Bankrate study: Seniors' incomes in 47 states don't go far enough
by Jill Cornfield, Bankrate.com, May 23, 2016 (excerpts)
If you want to survive and even thrive in retirement, most financial advisers believe you need at least 70% of the income that you had before you retired. But seniors in most states are falling short, a Bankrate study shows. We found that retirement incomes are exceeding the 70% target in just 3 states: Hawaii, Alaska and South Carolina….
Bankrate's analysis uses data from the U.S. Census Bureau's most recent American Community Survey. For each state and Washington, D.C., we divided the median annual household income for those who are 65 and older by the median annual household income for those in their later working years, between ages 45 and 64.
The resulting ratios of pre-retirement income that seniors are replacing range from a high of 72.59% in Hawaii to a low of 48.22% in Massachusetts. The national average is 60.27%….
Say 'aloha' to a good retirement
Hawaii's host of conflicting factors makes that state tough to understand. Jack Kerr, the founder of Blue Skies Financial Planning in Kailua Kona, notes that the cost of living (the highest in the U.S.) is a challenge, although seniors do receive tax breaks, and health care costs for the elderly seem to be below the average.
The labor climate in Hawaii might affect retirement finances, says Leo Goeas, a former NFL player and now a financial adviser with Raymond James & Associates in Honolulu.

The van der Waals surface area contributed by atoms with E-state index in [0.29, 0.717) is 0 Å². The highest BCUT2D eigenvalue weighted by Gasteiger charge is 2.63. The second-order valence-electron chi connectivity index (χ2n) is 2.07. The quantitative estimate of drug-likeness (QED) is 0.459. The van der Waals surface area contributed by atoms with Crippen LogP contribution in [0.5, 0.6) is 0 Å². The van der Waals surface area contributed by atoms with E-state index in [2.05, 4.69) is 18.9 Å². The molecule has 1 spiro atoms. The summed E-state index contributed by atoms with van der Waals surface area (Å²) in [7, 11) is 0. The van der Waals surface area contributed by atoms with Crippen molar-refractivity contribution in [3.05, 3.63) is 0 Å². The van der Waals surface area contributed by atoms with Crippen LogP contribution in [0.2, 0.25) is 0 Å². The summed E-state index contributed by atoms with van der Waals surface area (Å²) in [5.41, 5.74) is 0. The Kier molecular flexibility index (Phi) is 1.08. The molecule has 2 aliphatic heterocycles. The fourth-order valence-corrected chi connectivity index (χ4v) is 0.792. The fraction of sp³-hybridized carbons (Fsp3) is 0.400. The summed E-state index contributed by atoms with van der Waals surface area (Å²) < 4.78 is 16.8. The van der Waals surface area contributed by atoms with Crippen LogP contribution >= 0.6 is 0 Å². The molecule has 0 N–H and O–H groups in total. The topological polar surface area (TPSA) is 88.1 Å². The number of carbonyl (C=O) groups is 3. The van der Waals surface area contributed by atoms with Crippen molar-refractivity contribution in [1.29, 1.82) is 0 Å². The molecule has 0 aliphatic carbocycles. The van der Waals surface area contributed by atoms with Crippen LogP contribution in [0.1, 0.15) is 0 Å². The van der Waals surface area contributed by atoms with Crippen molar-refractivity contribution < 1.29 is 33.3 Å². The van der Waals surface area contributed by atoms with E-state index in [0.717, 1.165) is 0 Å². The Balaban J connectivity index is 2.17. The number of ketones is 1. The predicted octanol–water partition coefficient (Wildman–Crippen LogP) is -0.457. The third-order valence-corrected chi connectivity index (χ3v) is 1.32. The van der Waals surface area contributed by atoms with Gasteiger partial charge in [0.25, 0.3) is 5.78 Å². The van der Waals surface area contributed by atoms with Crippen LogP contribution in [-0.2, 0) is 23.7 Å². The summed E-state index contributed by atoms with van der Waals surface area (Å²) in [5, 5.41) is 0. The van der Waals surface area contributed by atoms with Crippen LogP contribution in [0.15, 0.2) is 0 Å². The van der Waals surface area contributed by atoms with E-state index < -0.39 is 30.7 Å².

A high percentage of Hawaiian residents are government workers, and many private companies are unionized, giving workers retirement pensions. About 1 in 5 workers in Hawaii is a union member, well above the national average of 11%, according to the U.S. Bureau of Labor Statistics. And, unlike many other states, Hawaii has retained a pension benefit for government workers.
Hawaii's family factors
The high cost of living makes multi-generational living extremely common in Hawaii, Goeas says, with 3 generations sometimes living in one house to cut costs.
The state culture is unique and tends to be less focused on spending money. People tend to value experiences and activities over consumption," says Peter Kay, a Honolulu resident who writes a blog called Living in Hawaii. Instead of shopping or dining out, they prefer hiking or visiting a beautiful national park. Dining out, expensive groceries and pricier cultural events may cede to the beach or free tai chi at the mall.
"You live in a much smaller home," Kay adds. "If you have a car, maybe you'll have a smaller, more efficient car that you hold on to for longer."
The retiree's journey emphasizes the things that matter: "The joy and satisfaction in your later life are more qualitative than quantitative," he says….
read … Hawaii Seniors Income